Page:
NEW YORK - Iran's President Mahmoud Ahmadinejad says he would welcome a "hotline" with the United States or any other way to head off conflict in the Persian Gulf.
He told a news conference Friday that there was no reason for any clashes and "any tool that can prevent clashes or potential conflict, we welcome that tool."
Ahmadinejad said "some will pretend that energy security is at risk," but if NATO, British and U.S. forces leave the Persian Gulf and the Gulf of Oman, Iran will "guarantee" shipping routes and security for oil and other energy supplies.
"I don't think there is a need for any confrontation or potential clashes, but I think the long-term solution is for the foreign forces to leave the Persian Gulf," Ahmadinejad said. "There is no need in the Persian Gulf for the presence of the NATO force. Nations of the region are fully capable of establishing and providing their own security."
There is no formal proposal for such a hotline, but several U.S. military officials have mused publicly about establishing an emergency contact system to prevent misunderstandings between U.S. Navy ships and planes and an increasingly assertive Iranian military.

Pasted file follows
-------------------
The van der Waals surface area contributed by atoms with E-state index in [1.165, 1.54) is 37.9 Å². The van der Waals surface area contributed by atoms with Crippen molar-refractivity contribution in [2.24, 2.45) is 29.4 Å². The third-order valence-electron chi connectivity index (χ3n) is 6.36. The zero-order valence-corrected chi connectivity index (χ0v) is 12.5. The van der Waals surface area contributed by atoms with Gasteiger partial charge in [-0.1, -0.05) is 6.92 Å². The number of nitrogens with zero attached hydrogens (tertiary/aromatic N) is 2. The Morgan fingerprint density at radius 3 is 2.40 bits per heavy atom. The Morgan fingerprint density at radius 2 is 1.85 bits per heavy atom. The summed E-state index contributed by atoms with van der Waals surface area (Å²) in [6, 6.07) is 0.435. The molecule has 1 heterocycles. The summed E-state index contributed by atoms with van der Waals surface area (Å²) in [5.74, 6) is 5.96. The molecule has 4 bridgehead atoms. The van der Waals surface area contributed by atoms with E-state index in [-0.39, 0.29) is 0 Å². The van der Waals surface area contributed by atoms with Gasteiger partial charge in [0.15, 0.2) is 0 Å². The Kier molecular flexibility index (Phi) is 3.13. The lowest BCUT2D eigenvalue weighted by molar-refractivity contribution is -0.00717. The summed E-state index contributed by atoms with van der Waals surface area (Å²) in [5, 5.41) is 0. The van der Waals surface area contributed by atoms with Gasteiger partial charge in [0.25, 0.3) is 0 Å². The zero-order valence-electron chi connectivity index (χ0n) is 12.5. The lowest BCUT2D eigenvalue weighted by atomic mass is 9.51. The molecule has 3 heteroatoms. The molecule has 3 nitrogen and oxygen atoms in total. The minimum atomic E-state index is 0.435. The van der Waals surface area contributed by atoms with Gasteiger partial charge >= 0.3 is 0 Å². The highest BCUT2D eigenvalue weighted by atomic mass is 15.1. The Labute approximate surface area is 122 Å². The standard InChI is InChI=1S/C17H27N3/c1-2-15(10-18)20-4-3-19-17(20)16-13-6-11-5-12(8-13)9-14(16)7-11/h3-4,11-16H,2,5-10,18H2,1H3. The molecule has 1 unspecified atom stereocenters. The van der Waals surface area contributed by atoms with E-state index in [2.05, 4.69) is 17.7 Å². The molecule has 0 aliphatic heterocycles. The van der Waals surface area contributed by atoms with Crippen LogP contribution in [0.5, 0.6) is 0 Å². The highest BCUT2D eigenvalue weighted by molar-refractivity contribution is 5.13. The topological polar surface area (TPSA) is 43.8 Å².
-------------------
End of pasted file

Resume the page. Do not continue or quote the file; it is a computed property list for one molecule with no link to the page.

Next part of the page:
There have been several close calls over the past year between small, fast Iranian boats that have appeared to charge or harass U.S. vessels, and Iranian planes that zip too close to U.S. ships and planes.
Military officials say some of the Iranian ships are behaving more aggressively than the largely professional Iranian Navy, and U.S. officials suspect that many belong to the unpredictable Iranian Revolutionary Guard Corps.
Both nations claim patrol rights in the Persian Gulf.
The hotline, modeled on the old emergency contact line between the U.S. and the Soviet Union, would let a U.S. commander quickly call a senior Iranian military official for clarification of Iranian motives, or to complain.
Adm. Mike Mullen, chairman of the Joint Chiefs of Staff, told a university audience last week that he is concerned by the lack of communication between the U.S. and Iranian militaries a breach that dates to the severing of diplomatic ties three decades ago.
"Even in the darkest days of the Cold War, U.S. officials could still talk with the Soviets," Mullen said at the University of Miami.